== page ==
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Self-Publisher: Typesetting when Designing a Book

Sample: Before & After Page Design

Typesetting is important when designing your book as a self-publisher. You have little room for trial and error and certainly do not want to loose money unnessarily.

When self-publishing we recommend replicating what you see is working in the industry of accepted print. If possible, try to replicate the professional quality you see on the shelves of local bookstores.

Most professionally print books will include a title page, several chapters, and copyright information page so readers will know you have created the book and that you do not give anyone permission to distribute it.

Typsetting Book Copyright Page.png 400x312 Self Publisher: Typesetting when Designing a Book

Sample: Before & After Page Design

The Title Page

Start typesetting by creating a title page for your book. The title page actually is comprised of two pages: the half title page and the full title page.

The half title page simply contains the book’s title. Most books have this information centered in the middle of the page. Use the same fonts that your cover designer uses on your cover if at all possible to make your book look more like a professional, finished product.

After you’ve created the half title page, it’s time to make the full title page. The full title page includes the name of the publisher as well as the name of the author, and some full title pages contain an illustration of some sort. If you don’t yet know the publisher’s name, leave some blank space to put it in under the title and author of the book. Otherwise, put it at the bottom of the page, under any illustration. Again, use the same fonts as you used on the cover.

The Book Chapters

Skip a page after the copyright page and then begin typesetting the book. The text within the chapters of your book must be justified. You have to be careful of certain things when you do this.

When you justify text, sometimes you get huge gaps of white space. This is because lines that have less text need to line up with those that have more text, so typesetting programs often put lots of extra space into these lines. This can make your paragraphs look strange or ugly. To solve this problem, make your paragraphs shorter. Putting some text into a new paragraph often solves problems with extra spacing.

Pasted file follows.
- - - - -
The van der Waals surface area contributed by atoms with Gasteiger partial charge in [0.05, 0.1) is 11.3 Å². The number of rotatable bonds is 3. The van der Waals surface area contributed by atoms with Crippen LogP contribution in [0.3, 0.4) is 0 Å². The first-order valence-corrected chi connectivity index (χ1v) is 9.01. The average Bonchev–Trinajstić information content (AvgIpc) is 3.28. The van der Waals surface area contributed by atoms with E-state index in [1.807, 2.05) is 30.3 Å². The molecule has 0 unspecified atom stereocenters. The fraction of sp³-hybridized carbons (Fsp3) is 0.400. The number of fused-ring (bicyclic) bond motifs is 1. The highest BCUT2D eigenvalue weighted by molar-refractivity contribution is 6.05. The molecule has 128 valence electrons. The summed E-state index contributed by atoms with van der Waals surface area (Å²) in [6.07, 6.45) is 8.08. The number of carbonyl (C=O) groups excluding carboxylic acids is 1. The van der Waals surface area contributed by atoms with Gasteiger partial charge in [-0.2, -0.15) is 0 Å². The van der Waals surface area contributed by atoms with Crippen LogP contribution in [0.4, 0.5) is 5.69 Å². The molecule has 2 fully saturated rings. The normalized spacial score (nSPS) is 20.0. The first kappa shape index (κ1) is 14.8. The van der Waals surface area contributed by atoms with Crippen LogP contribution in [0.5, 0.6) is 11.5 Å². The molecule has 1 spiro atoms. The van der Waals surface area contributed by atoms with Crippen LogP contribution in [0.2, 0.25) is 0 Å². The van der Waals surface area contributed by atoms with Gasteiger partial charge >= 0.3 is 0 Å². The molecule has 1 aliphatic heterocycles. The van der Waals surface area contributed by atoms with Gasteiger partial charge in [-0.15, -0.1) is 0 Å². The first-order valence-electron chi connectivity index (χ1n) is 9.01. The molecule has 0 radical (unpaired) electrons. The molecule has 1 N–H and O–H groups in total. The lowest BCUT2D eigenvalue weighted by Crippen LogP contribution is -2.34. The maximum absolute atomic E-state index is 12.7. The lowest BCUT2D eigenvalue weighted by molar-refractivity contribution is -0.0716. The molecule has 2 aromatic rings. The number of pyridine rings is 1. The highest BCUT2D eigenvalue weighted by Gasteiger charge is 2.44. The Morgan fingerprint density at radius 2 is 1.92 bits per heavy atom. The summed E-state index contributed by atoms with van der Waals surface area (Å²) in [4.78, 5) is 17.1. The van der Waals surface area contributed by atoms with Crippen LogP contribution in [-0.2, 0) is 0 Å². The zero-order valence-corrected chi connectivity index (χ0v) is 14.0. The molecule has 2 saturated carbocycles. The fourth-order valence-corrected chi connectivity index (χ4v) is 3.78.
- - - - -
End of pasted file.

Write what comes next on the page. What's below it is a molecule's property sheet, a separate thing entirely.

In addition, you have to be careful of hyphenating text when you justify it. If a word is too long for a particular line, programs such as MS Word may break the word into two parts and put the second part on a new line, separating the two with a hyphen. This is fine once in a while, but your text won’t look professional if the majority of your lines are hyphenated. To fix this, you may have to move some words onto the next line. Do this by creating a soft return instead of a hard return before the word in question. Put the cursor to the left of the word and hit the “shift” key while hitting “return” or “enter” to move the word over to the next line.

The Copyright Page

The back of the full title page contains copyright information. It’s fairly straightforward to typeset this portion of the book. Simply list the copyright information, ISBN numbers and Library of Congress number. Left-align all information. If you are writing fiction, you should include a disclaimer underneath the copyright information stating that the work is entirely fictional.

If you are unfamiliar with the look of a copyright page, find a published book that will be simialr as your and review the information included. Some, will usually include some or all of the following:

  • The year the book was firt published
  • The publisher name (this would be the name you have creating for your publishing company)
  • The name of the copyright owner (i.e. ‘Copyright © Your Name 2012′)
  • The ISBN
  • Where the book is being printed (i.e. United States, Canada, United Kingdom)
  • If the book is Fiction – the statement that the work is fiction (i.e. This novel is entirely a work of fiction, any resemblance to actual persons, living or dead is coincidental, etc.)
  • A statement of Rights – letting the reader know the book cannot be copied, reproduced, stored, transmitted or distributed by any means without your (the publishing company’s) consent.

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